Laparoscopic versus Open Total Mesorectal Excision for Resectable Rectal Cancer: An Updated Meta-analysis of Randomized Controlled TrialsMing-Yang Shen, Ke-Yu Yang and Yong Zhou*
Department of the Fourth General Surgery, The Fourth Affiliated Hospital of China Medical University, Shenyang 110032, Liaoning Province, PR China
- *Corresponding Author:
- Yong Zhou, Professor
Chief Physician, Department of the Fourth General Surgery
The Fourth Affiliated Hospital of China Medical University
Shenyang 110032, Liaoning Province, PR China
E-mail: [email protected]
Received Date: May 22, 2017; Accepted Date: June 20, 2017; Published Date: June 27, 2017
Citation: Shen MY, Yang KY, Zhou Y (2017) Laparoscopic versus Open Total Mesorectal Excision for Resectable Rectal Cancer: An Updated Meta-analysis of Randomized Controlled Trials. Immunotherapy (Los Angel) 3:144. doi: 10.4172/2471-9552.1000144
Copyright: © 2017 Shen MY, et al. This is an open-access article distributed under the terms of the Creative Commons Attribution License, which permits unrestricted use, distribution, and reproduction in any medium, provided the original author and source are credited.
Aim: This meta-analysis was conducted to evaluate the safety and efficacy of laparoscopic (LPS) versus open surgery for resectable rectal cancer.
Methods: We analyzed and compared oncological outcomes, safety outcomes, and recovery outcomes between LPS surgery and open surgery. Meta-analyses were conducted using RevMan 5.3 software. Dichotomous variables were analyzed by risk ratio with 95% confidence intervals, and continuous variables were analyzed as mean differences.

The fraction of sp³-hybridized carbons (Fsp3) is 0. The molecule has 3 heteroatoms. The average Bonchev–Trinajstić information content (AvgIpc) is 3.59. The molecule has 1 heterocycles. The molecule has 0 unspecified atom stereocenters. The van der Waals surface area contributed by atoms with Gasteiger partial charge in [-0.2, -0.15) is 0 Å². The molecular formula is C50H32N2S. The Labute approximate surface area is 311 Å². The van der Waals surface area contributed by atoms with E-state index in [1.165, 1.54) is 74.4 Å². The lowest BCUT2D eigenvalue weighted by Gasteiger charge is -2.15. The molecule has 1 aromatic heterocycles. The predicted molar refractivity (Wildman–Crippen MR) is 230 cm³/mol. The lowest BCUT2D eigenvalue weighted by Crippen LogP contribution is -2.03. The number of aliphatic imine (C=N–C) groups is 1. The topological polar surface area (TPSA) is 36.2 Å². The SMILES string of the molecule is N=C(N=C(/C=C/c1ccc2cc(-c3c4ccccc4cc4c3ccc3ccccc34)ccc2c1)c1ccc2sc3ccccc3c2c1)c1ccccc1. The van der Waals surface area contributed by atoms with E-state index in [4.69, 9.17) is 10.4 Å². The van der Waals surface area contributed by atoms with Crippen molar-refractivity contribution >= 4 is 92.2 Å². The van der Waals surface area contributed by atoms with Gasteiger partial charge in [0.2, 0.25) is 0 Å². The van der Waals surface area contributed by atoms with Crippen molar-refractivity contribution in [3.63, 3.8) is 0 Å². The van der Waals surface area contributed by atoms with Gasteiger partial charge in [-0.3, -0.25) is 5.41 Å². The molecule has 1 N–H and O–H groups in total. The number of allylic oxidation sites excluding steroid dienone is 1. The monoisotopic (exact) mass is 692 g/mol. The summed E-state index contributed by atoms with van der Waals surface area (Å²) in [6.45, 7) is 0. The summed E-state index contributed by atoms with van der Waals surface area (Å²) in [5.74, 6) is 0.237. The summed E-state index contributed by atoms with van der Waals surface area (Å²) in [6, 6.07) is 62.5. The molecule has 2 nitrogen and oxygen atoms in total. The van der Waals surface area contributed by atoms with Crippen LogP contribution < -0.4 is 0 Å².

Results: A total of 16 randomized controlled trials were identified involving 5386 patients. Based on the currently limited evidence, LPS surgery showed similar oncological outcomes to open surgery in terms of lymph nodes retrieved, positive circumferential resection, incomplete total mesorectal excision, local recurrence, distant metastasis, and unsuccessful resection. LPS surgery was associated with better recovery than open surgery in terms of earlier first bowel movement, earlier start of fluid intake, and shorter hospital stay. However, there was no significant difference in perioperative mortality, re-operation, chest infection, anastomotic leakage, urinary injury, or incision hernia between the LPS and open surgery groups. Importantly, LPS surgery was associated with less intraoperative bleeding, wound infection, and bowel obstruction.
Conclusion: Though the overall quality of LPS seems higher than that of open surgery, there is still insufficient evidence to recommend its routine application. However, its similar oncological outcomes, better recovery, and fewer complications suggests that LPS TME may represent a good option for experienced centers or surgeons.